FBI cautions against paying cyber ransom as local governments feel the strain | #government | #hacking | #cyberattack


05 April 2022

by Sarah Wray

As cyber-attacks continue to ‘strain’ US cities, states and public services through disrupted operations, risks to public safety, and financial losses, the FBI has urged local governments not to pay ransomware demands.

According to a new bulletin, reports to the FBI during 2021 showed that within the government facilities sector, local government entities were the second-most targeted group behind academia.

Ransomware attacks against local governments and the subsequent impacts are especially significant due to the critical services they deliver. This also makes them attractive targets.

“In the next year, local US government agencies almost certainly will continue to experience ransomware attacks, particularly as malware deployment and targeting tactics evolve, further endangering public health and safety, and resulting in significant financial liabilities,” the bulletin said.

In 2021, local US government agency victims were primarily smaller counties and municipalities, which was “likely indicative of their cybersecurity resource and budget limitations,” the FBI said.

To pay or not to pay

The State of Ransomware in Government 2021 survey of 30 countries, commissioned by Sophos, found that local governments were the least able to prevent encryption and recover from backups, and had the second highest rate of paying the ransom compared to other critical infrastructure sectors.

The FBI stressed that it does not encourage paying ransom because payment doesn’t guarantee files will be recovered, and it may also further embolden hackers.

The bulletin said: “However, the FBI understands that when victims are faced with an inability to function, all options are evaluated to protect shareholders, employees, and customers.

“Regardless of whether your organisation decides to pay the ransom, the FBI urges you to report ransomware incidents as soon as possible to your local FBI field office.”

New tricks

Recommendations for local governments include continuity planning, regular software updates, training, multi-factor authentication, offline back-ups and encryption.

However, ransomware tactics continue to evolve. A February 2022 advisory issued by government agencies in the United States, Australia, and the United Kingdom noted that the three initial infection vectors in 2021 were phishing emails, remote desktop protocol exploitation, and software vulnerability exploitation.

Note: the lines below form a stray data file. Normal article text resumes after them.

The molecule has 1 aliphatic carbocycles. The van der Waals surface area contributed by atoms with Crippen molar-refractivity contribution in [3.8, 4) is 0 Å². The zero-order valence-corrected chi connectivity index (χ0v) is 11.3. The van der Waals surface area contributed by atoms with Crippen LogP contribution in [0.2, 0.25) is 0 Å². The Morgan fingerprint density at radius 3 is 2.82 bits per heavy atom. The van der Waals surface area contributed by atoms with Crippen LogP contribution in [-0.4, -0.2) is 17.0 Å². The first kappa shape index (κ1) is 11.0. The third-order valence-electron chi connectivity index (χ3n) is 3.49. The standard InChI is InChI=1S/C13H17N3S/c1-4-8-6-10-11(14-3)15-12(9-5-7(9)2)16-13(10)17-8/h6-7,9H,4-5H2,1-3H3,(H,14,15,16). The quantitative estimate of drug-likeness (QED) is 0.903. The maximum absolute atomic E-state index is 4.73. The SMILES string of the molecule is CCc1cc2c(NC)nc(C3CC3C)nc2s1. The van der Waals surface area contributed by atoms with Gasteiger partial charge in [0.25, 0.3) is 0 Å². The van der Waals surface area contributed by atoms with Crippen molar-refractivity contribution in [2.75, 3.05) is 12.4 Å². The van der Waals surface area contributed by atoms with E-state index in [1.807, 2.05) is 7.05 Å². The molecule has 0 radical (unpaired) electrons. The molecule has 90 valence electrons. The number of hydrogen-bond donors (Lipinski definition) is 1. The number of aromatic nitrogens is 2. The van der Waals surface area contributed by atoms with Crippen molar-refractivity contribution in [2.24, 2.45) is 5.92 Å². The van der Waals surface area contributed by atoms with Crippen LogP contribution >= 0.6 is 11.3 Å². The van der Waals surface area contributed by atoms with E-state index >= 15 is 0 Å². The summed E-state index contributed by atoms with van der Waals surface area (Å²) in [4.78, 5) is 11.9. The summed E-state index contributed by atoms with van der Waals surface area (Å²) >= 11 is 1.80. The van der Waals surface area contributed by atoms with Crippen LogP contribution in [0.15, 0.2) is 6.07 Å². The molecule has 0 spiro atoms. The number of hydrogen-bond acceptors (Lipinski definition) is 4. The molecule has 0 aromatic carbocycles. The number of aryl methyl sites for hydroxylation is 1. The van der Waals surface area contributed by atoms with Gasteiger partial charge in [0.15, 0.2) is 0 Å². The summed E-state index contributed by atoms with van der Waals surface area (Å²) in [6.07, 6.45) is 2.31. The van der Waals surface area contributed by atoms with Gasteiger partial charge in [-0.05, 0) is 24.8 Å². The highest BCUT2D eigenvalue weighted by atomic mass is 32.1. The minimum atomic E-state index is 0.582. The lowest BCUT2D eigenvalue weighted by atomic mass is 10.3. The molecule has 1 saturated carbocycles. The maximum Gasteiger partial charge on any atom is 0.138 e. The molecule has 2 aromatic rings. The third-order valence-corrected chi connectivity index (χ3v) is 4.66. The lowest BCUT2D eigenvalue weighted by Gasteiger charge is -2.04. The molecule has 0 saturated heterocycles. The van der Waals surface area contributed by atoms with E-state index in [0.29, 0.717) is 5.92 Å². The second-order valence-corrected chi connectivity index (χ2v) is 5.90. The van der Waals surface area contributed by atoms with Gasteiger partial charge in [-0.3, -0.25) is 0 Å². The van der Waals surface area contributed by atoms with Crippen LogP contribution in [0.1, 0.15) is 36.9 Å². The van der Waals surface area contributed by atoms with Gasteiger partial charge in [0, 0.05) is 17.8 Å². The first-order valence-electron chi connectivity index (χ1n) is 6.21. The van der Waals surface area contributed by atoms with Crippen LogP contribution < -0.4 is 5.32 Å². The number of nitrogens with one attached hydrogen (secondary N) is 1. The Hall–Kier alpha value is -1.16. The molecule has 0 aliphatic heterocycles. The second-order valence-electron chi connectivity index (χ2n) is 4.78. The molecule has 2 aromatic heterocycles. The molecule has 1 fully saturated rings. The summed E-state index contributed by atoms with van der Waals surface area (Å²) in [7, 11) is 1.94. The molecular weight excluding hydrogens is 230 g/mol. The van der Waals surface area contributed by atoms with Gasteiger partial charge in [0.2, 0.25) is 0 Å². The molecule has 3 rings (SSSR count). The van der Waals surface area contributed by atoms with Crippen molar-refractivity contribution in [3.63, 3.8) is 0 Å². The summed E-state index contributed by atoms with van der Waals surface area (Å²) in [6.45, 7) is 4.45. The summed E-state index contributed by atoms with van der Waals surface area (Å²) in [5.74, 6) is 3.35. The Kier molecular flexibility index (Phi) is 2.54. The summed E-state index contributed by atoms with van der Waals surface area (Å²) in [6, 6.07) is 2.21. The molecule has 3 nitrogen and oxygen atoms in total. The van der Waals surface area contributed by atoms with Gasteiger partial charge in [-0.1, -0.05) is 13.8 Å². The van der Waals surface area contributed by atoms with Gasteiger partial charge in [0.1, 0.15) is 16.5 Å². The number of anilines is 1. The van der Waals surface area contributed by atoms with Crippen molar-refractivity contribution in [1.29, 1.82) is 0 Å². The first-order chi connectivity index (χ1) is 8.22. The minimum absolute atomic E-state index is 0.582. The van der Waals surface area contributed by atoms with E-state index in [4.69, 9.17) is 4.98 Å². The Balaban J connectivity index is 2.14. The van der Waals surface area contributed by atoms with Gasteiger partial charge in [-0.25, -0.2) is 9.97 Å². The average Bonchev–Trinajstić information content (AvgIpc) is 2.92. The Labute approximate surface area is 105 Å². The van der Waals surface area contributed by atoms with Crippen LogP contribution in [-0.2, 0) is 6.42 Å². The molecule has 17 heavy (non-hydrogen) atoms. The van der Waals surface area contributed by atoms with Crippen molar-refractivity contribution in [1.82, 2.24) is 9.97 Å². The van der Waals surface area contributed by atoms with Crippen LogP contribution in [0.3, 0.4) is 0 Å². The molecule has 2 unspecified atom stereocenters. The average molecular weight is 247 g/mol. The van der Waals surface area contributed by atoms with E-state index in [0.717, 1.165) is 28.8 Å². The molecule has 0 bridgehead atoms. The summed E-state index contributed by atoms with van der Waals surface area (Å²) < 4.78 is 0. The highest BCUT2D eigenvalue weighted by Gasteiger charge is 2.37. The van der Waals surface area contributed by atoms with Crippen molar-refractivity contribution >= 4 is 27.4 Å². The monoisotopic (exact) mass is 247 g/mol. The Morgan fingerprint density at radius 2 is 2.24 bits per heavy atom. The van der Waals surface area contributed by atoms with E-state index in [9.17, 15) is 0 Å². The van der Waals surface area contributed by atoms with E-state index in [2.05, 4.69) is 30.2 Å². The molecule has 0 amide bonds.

These were likely exacerbated by continued remote work and learning due to the pandemic, which expanded the attack surface and made defence mechanisms more challenging.

Cyber attackers also advanced their tactics by implementing service-for-hire business models, sharing victim information among actor groups, diversifying extortion strategies, and attacking cloud infrastructure, managed service providers, and software supply chains.

Cautionary tales

The FBI highlighted several recent attacks. In January this year, a US county took computer systems offline, closed public offices, and ran emergency response operations using “backup contingencies” after a ransomware attack disabled county jail surveillance cameras, data collection capabilities and internet access, and deactivated automated doors, resulting in safety concerns and a facility lockdown.

In September 2021, a ransomware attack on a US county network resulted in the closure of the county courthouse and the theft of a substantial amount of county data, including personal information on residents, employees, and vendors. The actors posted the data on the dark web when the county refused to pay the ransom.

In a May 2021 incident, hackers infected local US county government systems with PayOrGrief ransomware, making some servers inaccessible and limiting operations. The attack disabled online services, including scheduling of COVID-19 vaccination appointments, and the attackers claimed to have 2.5 gigabytes of data, including internal documents and personal information.

Several US cities including Oldsmar and Tulsa also faced ransomware attacks last year.

“The FBI has an opportunity to disrupt some of this activity by leveraging partnerships with domestic and foreign governments, as well as the private sector, to more effectively identify actors, finances, and infrastructure,” the statement said.

Image: Kaptn | Dreamstime.com



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